RINT(3)                    Linux Programmer's Manual                   RINT(3)

       nearbyint,  nearbyintf, nearbyintl, rint, rintf, rintl - round to near-
       est integer

       #include <math.h>

       double nearbyint(double x);
       float nearbyintf(float x);
       long double nearbyintl(long double x);

       double rint(double x);
       float rintf(float x);
       long double rintl(long double x);

       Link with -lm.

   Feature Test Macro Requirements for glibc (see feature_test_macros(7)):

       nearbyint(), nearbyintf(), nearbyintl():
           _POSIX_C_SOURCE >= 200112L || _ISOC99_SOURCE
           _ISOC99_SOURCE || _POSIX_C_SOURCE >= 200112L
               || _XOPEN_SOURCE >= 500
               || /* Since glibc 2.19: */ _DEFAULT_SOURCE
               || /* Glibc versions <= 2.19: */ _BSD_SOURCE || _SVID_SOURCE
       rintf(), rintl():
           _ISOC99_SOURCE || _POSIX_C_SOURCE >= 200112L
               || /* Since glibc 2.19: */ _DEFAULT_SOURCE
               || /* Glibc versions <= 2.19: */ _BSD_SOURCE || _SVID_SOURCE

       The nearbyint(), nearbyintf(), and nearbyintl() functions  round  their
       argument  to  an integer value in floating-point format, using the cur-
       rent rounding direction (see fesetround(3)) and without raising the in-
       exact  exception.   When  the current rounding direction is to nearest,
       these functions round halfway cases to the even integer  in  accordance
       with IEEE-754.

       The  rint(), rintf(), and rintl() functions do the same, but will raise
       the inexact exception (FE_INEXACT, checkable via fetestexcept(3))  when
       the result differs in value from the argument.

       These functions return the rounded integer value.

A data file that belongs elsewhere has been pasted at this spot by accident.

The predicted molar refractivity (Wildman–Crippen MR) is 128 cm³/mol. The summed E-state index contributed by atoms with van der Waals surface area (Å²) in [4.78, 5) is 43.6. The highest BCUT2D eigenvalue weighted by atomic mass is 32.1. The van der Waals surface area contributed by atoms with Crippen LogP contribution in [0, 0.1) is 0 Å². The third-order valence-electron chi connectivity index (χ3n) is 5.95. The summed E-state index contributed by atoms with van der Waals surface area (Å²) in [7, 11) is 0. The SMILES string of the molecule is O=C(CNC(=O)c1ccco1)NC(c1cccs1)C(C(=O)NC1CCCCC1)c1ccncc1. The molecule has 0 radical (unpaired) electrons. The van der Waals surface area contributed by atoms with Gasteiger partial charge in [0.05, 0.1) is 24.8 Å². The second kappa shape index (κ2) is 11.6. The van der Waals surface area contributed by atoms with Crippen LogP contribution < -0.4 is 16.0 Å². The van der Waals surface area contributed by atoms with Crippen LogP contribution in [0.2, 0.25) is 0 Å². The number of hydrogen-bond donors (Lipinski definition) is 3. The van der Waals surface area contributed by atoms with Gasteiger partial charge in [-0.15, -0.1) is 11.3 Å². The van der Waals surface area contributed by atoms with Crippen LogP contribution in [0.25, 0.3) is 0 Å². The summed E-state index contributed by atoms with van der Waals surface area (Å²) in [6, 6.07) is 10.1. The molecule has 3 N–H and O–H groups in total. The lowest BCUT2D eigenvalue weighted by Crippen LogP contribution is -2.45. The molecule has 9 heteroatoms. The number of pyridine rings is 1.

If x is integral, +0, -0, NaN, or infinite, x itself is returned.

       No  errors  occur.  POSIX.1-2001 documents a range error for overflows,
       but see NOTES.

       For an  explanation  of  the  terms  used  in  this  section,  see  at-

       |Interface                  | Attribute     | Value   |
       |nearbyint(), nearbyintf(), | Thread safety | MT-Safe |
       |nearbyintl(), rint(),      |               |         |
       |rintf(), rintl()           |               |         |
       C99, POSIX.1-2001, POSIX.1-2008.

       SUSv2 and POSIX.1-2001 contain text about overflow (which might set er-
       rno to ERANGE, or raise an FE_OVERFLOW exception).   In  practice,  the
       result  cannot  overflow on any current machine, so this error-handling
       stuff is just nonsense.  (More precisely, overflow can happen only when
       the  maximum  value  of the exponent is smaller than the number of man-
       tissa bits.  For the IEEE-754 standard 32-bit and 64-bit floating-point
       numbers  the maximum value of the exponent is 128 (respectively, 1024),
       and the number of mantissa bits is 24 (respectively, 53).)

       If you want to store the rounded value in an integer type, you probably
       want to use one of the functions described in lrint(3) instead.

       ceil(3), floor(3), lrint(3), round(3), trunc(3)

       This  page  is  part of release 5.05 of the Linux man-pages project.  A
       description of the project, information about reporting bugs,  and  the
       latest     version     of     this    page,    can    be    found    at

                                  2017-09-15                           RINT(3)
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